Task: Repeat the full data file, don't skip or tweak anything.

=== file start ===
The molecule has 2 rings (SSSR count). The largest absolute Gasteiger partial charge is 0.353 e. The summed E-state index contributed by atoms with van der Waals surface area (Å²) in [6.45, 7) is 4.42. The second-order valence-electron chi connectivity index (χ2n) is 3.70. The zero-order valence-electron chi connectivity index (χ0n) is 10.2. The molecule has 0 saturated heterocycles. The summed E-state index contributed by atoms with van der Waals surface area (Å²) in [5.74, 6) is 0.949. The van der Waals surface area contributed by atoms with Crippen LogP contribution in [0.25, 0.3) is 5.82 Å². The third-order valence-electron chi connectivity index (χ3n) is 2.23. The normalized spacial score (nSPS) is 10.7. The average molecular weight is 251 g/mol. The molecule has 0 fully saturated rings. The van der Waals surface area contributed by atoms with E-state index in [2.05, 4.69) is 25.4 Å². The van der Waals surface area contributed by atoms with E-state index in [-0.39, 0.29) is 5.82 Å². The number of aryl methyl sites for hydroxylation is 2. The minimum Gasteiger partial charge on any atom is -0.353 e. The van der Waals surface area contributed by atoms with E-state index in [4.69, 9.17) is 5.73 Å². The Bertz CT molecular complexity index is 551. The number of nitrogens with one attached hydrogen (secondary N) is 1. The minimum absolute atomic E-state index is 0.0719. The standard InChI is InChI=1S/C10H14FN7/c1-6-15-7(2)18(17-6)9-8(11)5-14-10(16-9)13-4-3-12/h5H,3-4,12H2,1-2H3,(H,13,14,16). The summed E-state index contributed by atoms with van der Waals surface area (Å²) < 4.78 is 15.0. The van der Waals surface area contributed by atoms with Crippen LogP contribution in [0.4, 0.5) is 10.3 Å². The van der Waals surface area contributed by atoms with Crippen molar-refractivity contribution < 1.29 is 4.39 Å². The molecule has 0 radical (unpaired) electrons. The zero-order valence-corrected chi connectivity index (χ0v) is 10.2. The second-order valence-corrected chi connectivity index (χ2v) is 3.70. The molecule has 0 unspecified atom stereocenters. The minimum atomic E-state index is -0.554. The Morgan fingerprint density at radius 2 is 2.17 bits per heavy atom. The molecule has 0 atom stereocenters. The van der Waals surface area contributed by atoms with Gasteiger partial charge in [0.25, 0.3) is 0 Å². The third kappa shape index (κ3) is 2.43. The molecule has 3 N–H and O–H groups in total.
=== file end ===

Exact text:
The molecule has 2 rings (SSSR count). The largest absolute Gasteiger partial charge is 0.353 e. The summed E-state index contributed by atoms with van der Waals surface area (Å²) in [6.45, 7) is 4.42. The second-order valence-electron chi connectivity index (χ2n) is 3.70. The zero-order valence-electron chi connectivity index (χ0n) is 10.2. The molecule has 0 saturated heterocycles. The summed E-state index contributed by atoms with van der Waals surface area (Å²) in [5.74, 6) is 0.949. The van der Waals surface area contributed by atoms with Crippen LogP contribution in [0.25, 0.3) is 5.82 Å². The third-order valence-electron chi connectivity index (χ3n) is 2.23. The normalized spacial score (nSPS) is 10.7. The average molecular weight is 251 g/mol. The molecule has 0 fully saturated rings. The van der Waals surface area contributed by atoms with E-state index in [2.05, 4.69) is 25.4 Å². The van der Waals surface area contributed by atoms with E-state index in [-0.39, 0.29) is 5.82 Å². The number of aryl methyl sites for hydroxylation is 2. The minimum Gasteiger partial charge on any atom is -0.353 e. The van der Waals surface area contributed by atoms with E-state index in [4.69, 9.17) is 5.73 Å². The Bertz CT molecular complexity index is 551. The number of nitrogens with one attached hydrogen (secondary N) is 1. The minimum absolute atomic E-state index is 0.0719. The standard InChI is InChI=1S/C10H14FN7/c1-6-15-7(2)18(17-6)9-8(11)5-14-10(16-9)13-4-3-12/h5H,3-4,12H2,1-2H3,(H,13,14,16). The summed E-state index contributed by atoms with van der Waals surface area (Å²) < 4.78 is 15.0. The van der Waals surface area contributed by atoms with Crippen LogP contribution in [0.4, 0.5) is 10.3 Å². The van der Waals surface area contributed by atoms with Crippen molar-refractivity contribution < 1.29 is 4.39 Å². The molecule has 0 radical (unpaired) electrons. The zero-order valence-corrected chi connectivity index (χ0v) is 10.2. The second-order valence-corrected chi connectivity index (χ2v) is 3.70. The molecule has 0 unspecified atom stereocenters. The minimum atomic E-state index is -0.554. The Morgan fingerprint density at radius 2 is 2.17 bits per heavy atom. The molecule has 0 atom stereocenters. The van der Waals surface area contributed by atoms with Gasteiger partial charge in [0.25, 0.3) is 0 Å². The third kappa shape index (κ3) is 2.43. The molecule has 3 N–H and O–H groups in total.